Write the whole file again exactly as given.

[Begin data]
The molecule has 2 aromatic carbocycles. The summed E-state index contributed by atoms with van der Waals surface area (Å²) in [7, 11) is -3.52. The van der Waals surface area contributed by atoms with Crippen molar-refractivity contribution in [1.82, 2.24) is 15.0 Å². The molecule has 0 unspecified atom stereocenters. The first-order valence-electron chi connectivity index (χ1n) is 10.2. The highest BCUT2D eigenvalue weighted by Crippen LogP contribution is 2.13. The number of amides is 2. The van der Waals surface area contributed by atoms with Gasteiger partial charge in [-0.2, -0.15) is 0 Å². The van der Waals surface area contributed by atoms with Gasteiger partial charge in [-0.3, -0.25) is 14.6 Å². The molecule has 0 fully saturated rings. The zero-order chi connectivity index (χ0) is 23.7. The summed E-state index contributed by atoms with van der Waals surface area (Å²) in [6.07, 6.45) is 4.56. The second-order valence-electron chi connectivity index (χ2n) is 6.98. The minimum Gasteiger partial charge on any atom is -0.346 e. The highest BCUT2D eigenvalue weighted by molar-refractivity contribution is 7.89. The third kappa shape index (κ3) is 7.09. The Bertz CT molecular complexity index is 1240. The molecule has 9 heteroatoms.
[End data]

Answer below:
The molecule has 2 aromatic carbocycles. The summed E-state index contributed by atoms with van der Waals surface area (Å²) in [7, 11) is -3.52. The van der Waals surface area contributed by atoms with Crippen molar-refractivity contribution in [1.82, 2.24) is 15.0 Å². The molecule has 0 unspecified atom stereocenters. The first-order valence-electron chi connectivity index (χ1n) is 10.2. The highest BCUT2D eigenvalue weighted by Crippen LogP contribution is 2.13. The number of amides is 2. The van der Waals surface area contributed by atoms with Gasteiger partial charge in [-0.2, -0.15) is 0 Å². The van der Waals surface area contributed by atoms with Gasteiger partial charge in [-0.3, -0.25) is 14.6 Å². The molecule has 0 fully saturated rings. The zero-order chi connectivity index (χ0) is 23.7. The summed E-state index contributed by atoms with van der Waals surface area (Å²) in [6.07, 6.45) is 4.56. The second-order valence-electron chi connectivity index (χ2n) is 6.98. The minimum Gasteiger partial charge on any atom is -0.346 e. The highest BCUT2D eigenvalue weighted by molar-refractivity contribution is 7.89. The third kappa shape index (κ3) is 7.09. The Bertz CT molecular complexity index is 1240. The molecule has 9 heteroatoms.